• The carcinoma cells were positive for cytokeratin, vimentin, CA125, CD34, estrogen receptor, progesterone receptor, p53 protein, Ki-67 antigen (80%), synaptophysin, CD56, KIT, and PDGFRA.
  • The final diagnosis was LCNEC with sarcomatous changes.
  • [MeSH-major] Carcinoma, Large Cell / pathology. Carcinoma, Neuroendocrine / pathology. Endometrial Neoplasms / pathology. Receptor, Platelet-Derived Growth Factor alpha / genetics. Stem Cell Factor / genetics
  • [MeSH-minor] Antineoplastic Agents / therapeutic use. Biomarkers, Tumor / analysis. Chemotherapy, Adjuvant. Combined Modality Therapy. Female. Gynecologic Surgical Procedures. Humans. Immunohistochemistry. Middle Aged. Neoplasm Staging. Polymerase Chain Reaction

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  • [Copyright] 2010 Elsevier GmbH. All rights reserved.
  • (PMID = 20189318.001).
  • [ISSN] 1618-0631
  • [Journal-full-title] Pathology, research and practice
  • [ISO-abbreviation] Pathol. Res. Pract.
  • [Language] eng
  • [Publication-type] Journal Article
  • [Publication-country] Germany
  • [Chemical-registry-number] 0 / Antineoplastic Agents; 0 / Biomarkers, Tumor; 0 / Stem Cell Factor; EC 2.7.10.1 / Receptor, Platelet-Derived Growth Factor alpha
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28. Small W Jr, Mahadevan A, Roland P, Vallow L, Zusag T, Fishman D, Massad S, Rademaker A, Kalapurakal JA, Chang S, Lurain J: Whole-abdominal radiation in endometrial carcinoma: an analysis of toxicity, patterns of recurrence, and survival. Cancer J; 2000 Nov-Dec;6(6):394-400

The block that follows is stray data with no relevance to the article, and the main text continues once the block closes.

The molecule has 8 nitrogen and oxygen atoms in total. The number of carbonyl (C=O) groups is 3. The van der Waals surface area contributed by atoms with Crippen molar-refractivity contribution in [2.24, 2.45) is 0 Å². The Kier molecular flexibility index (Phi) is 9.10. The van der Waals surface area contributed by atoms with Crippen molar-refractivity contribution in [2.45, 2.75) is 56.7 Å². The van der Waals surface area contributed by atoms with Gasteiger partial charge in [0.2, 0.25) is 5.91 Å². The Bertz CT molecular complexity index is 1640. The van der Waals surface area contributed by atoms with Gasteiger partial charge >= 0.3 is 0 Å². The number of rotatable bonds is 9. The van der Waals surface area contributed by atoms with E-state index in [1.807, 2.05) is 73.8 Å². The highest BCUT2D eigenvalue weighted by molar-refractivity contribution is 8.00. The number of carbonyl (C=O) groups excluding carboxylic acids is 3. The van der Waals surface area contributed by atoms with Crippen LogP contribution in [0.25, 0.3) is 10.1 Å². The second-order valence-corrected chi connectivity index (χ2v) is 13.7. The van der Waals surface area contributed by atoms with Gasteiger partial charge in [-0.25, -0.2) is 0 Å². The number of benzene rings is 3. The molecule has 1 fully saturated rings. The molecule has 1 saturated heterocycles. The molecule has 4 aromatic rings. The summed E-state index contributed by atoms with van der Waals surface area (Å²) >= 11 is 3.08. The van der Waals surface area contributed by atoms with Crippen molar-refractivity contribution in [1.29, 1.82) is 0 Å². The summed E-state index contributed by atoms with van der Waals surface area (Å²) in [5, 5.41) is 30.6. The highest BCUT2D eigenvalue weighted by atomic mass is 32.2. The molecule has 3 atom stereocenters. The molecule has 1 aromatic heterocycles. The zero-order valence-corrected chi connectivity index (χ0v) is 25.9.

• [Source] The source of this record is MEDLINE®, a database of the U.S. National Library of Medicine.
  • [Title] Whole-abdominal radiation in endometrial carcinoma: an analysis of toxicity, patterns of recurrence, and survival.
  • PURPOSE: The purpose of this study was to determine the toxicity, patterns of recurrence, and survival in high-risk endometrial cancer patients treated with whole-abdominal radiation.
  • MATERIALS AND METHODS: All patients with endometrial cancer treated at Northwestern University since 1994 and at Rush University since 1993 were retrospectively reviewed.
  • Forty-seven percent of the patients were found to have serous histology as a component of their tumor.
  • Surgical staging results included 19% stage 1B, 4% stage IC, 8% stage IIB, 37% stage IIIA, 26% stage IIIC, and 7% stage IVB.
  • Megestrol acetate (Megace) was used as an adjuvant treatment in 37% of patients, and no cases received initial chemotherapy.
  • CONCLUSIONS: Utilizing a conservatrive total whole-abdominal radiation dose and limited para-aortic nodal boost resulted in very tolerable treatments.
  • [MeSH-major] Abdominal Neoplasms / prevention & control. Abdominal Neoplasms / secondary. Endometrial Neoplasms / radiotherapy. Neoplasm, Residual / radiotherapy
  • [MeSH-minor] Adenocarcinoma, Papillary. Brachytherapy. Female. Humans. Hysterectomy. Middle Aged. Neoplasm Staging. Ovariectomy. Radiotherapy Dosage. Retrospective Studies. Survival Analysis

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  • (PMID = 11131490.001).
  • [ISSN] 1528-9117